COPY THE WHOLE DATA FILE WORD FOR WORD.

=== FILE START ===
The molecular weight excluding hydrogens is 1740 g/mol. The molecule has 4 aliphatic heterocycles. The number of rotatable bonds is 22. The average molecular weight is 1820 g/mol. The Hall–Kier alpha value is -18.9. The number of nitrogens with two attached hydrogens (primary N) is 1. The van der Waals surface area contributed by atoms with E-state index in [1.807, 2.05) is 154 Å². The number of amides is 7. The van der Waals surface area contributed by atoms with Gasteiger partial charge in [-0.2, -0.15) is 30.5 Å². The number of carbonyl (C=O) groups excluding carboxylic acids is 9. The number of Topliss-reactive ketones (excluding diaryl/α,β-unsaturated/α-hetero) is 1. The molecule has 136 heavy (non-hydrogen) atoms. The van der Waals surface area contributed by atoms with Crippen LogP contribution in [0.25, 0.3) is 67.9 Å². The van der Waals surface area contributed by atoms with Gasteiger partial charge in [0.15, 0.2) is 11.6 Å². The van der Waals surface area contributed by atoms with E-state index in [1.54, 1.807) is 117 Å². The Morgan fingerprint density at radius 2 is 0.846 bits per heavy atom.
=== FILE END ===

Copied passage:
The molecular weight excluding hydrogens is 1740 g/mol. The molecule has 4 aliphatic heterocycles. The number of rotatable bonds is 22. The average molecular weight is 1820 g/mol. The Hall–Kier alpha value is -18.9. The number of nitrogens with two attached hydrogens (primary N) is 1. The van der Waals surface area contributed by atoms with E-state index in [1.807, 2.05) is 154 Å². The number of amides is 7. The van der Waals surface area contributed by atoms with Gasteiger partial charge in [-0.2, -0.15) is 30.5 Å². The number of carbonyl (C=O) groups excluding carboxylic acids is 9. The number of Topliss-reactive ketones (excluding diaryl/α,β-unsaturated/α-hetero) is 1. The molecule has 136 heavy (non-hydrogen) atoms. The van der Waals surface area contributed by atoms with Crippen LogP contribution in [0.25, 0.3) is 67.9 Å². The van der Waals surface area contributed by atoms with Gasteiger partial charge in [0.15, 0.2) is 11.6 Å². The van der Waals surface area contributed by atoms with E-state index in [1.54, 1.807) is 117 Å². The Morgan fingerprint density at radius 2 is 0.846 bits per heavy atom.